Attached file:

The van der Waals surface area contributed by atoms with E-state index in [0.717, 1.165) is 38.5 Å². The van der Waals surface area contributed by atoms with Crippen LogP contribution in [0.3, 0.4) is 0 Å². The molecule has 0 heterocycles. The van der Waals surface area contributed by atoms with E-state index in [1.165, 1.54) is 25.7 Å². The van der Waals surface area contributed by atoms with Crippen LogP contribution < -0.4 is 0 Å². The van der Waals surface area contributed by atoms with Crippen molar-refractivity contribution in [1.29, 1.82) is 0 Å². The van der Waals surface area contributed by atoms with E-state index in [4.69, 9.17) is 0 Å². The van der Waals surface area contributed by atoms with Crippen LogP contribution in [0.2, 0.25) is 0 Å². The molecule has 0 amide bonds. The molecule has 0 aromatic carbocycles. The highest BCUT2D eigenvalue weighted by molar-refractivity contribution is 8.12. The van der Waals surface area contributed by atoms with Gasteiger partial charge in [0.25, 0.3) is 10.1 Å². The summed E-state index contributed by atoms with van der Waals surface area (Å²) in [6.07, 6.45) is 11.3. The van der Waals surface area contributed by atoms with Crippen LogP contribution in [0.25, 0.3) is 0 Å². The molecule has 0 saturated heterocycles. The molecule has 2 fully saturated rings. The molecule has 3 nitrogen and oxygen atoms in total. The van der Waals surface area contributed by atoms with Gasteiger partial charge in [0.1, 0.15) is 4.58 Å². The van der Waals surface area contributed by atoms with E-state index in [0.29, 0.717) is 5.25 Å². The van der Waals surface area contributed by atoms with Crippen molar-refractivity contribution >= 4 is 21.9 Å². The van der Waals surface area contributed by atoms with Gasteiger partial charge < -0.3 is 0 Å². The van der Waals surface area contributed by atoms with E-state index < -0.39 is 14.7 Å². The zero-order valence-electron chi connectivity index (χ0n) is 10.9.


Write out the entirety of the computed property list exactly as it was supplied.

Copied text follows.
The van der Waals surface area contributed by atoms with E-state index in [0.717, 1.165) is 38.5 Å². The van der Waals surface area contributed by atoms with Crippen LogP contribution in [0.3, 0.4) is 0 Å². The molecule has 0 heterocycles. The van der Waals surface area contributed by atoms with E-state index in [1.165, 1.54) is 25.7 Å². The van der Waals surface area contributed by atoms with Crippen LogP contribution < -0.4 is 0 Å². The van der Waals surface area contributed by atoms with Crippen molar-refractivity contribution in [1.29, 1.82) is 0 Å². The van der Waals surface area contributed by atoms with E-state index in [4.69, 9.17) is 0 Å². The van der Waals surface area contributed by atoms with Crippen LogP contribution in [0.2, 0.25) is 0 Å². The molecule has 0 amide bonds. The molecule has 0 aromatic carbocycles. The highest BCUT2D eigenvalue weighted by molar-refractivity contribution is 8.12. The van der Waals surface area contributed by atoms with Gasteiger partial charge in [0.25, 0.3) is 10.1 Å². The summed E-state index contributed by atoms with van der Waals surface area (Å²) in [6.07, 6.45) is 11.3. The van der Waals surface area contributed by atoms with Crippen LogP contribution in [0.25, 0.3) is 0 Å². The molecule has 0 saturated heterocycles. The molecule has 2 fully saturated rings. The molecule has 3 nitrogen and oxygen atoms in total. The van der Waals surface area contributed by atoms with Gasteiger partial charge in [0.1, 0.15) is 4.58 Å². The van der Waals surface area contributed by atoms with E-state index in [0.29, 0.717) is 5.25 Å². The van der Waals surface area contributed by atoms with Crippen molar-refractivity contribution >= 4 is 21.9 Å². The van der Waals surface area contributed by atoms with Gasteiger partial charge < -0.3 is 0 Å². The van der Waals surface area contributed by atoms with E-state index < -0.39 is 14.7 Å². The zero-order valence-electron chi connectivity index (χ0n) is 10.9.